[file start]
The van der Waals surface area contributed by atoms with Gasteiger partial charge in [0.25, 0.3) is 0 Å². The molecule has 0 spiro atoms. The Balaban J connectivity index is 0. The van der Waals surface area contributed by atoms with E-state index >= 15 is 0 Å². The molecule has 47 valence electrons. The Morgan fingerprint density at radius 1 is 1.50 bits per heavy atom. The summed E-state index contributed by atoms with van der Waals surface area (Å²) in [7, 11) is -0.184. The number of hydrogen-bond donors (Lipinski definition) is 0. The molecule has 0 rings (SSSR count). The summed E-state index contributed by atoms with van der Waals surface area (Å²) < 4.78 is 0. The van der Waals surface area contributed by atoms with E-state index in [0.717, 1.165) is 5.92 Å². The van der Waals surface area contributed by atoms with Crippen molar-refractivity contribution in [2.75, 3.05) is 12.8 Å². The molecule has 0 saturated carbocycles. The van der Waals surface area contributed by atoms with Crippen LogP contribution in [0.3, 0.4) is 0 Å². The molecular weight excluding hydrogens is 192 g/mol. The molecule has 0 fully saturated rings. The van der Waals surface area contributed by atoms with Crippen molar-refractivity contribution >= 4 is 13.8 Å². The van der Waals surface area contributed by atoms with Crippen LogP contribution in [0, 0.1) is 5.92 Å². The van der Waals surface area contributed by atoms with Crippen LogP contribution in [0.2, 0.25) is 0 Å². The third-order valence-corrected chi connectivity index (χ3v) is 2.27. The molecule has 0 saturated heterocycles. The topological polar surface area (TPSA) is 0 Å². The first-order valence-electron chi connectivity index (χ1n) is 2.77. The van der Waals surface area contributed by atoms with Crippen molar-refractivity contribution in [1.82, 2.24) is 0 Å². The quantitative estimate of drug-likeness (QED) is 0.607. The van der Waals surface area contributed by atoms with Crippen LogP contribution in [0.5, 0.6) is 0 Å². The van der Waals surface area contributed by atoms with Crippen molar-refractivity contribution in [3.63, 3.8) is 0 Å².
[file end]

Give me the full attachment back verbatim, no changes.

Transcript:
The van der Waals surface area contributed by atoms with Gasteiger partial charge in [0.25, 0.3) is 0 Å². The molecule has 0 spiro atoms. The Balaban J connectivity index is 0. The van der Waals surface area contributed by atoms with E-state index >= 15 is 0 Å². The molecule has 47 valence electrons. The Morgan fingerprint density at radius 1 is 1.50 bits per heavy atom. The summed E-state index contributed by atoms with van der Waals surface area (Å²) in [7, 11) is -0.184. The number of hydrogen-bond donors (Lipinski definition) is 0. The molecule has 0 rings (SSSR count). The summed E-state index contributed by atoms with van der Waals surface area (Å²) < 4.78 is 0. The van der Waals surface area contributed by atoms with E-state index in [0.717, 1.165) is 5.92 Å². The van der Waals surface area contributed by atoms with Crippen molar-refractivity contribution in [2.75, 3.05) is 12.8 Å². The molecule has 0 saturated carbocycles. The van der Waals surface area contributed by atoms with Crippen LogP contribution in [0.3, 0.4) is 0 Å². The molecular weight excluding hydrogens is 192 g/mol. The molecule has 0 fully saturated rings. The van der Waals surface area contributed by atoms with Crippen molar-refractivity contribution >= 4 is 13.8 Å². The van der Waals surface area contributed by atoms with Crippen LogP contribution in [0, 0.1) is 5.92 Å². The van der Waals surface area contributed by atoms with Crippen LogP contribution in [0.2, 0.25) is 0 Å². The third-order valence-corrected chi connectivity index (χ3v) is 2.27. The molecule has 0 saturated heterocycles. The topological polar surface area (TPSA) is 0 Å². The first-order valence-electron chi connectivity index (χ1n) is 2.77. The van der Waals surface area contributed by atoms with Crippen molar-refractivity contribution in [1.82, 2.24) is 0 Å². The quantitative estimate of drug-likeness (QED) is 0.607. The van der Waals surface area contributed by atoms with Crippen LogP contribution in [0.5, 0.6) is 0 Å². The van der Waals surface area contributed by atoms with Crippen molar-refractivity contribution in [3.63, 3.8) is 0 Å².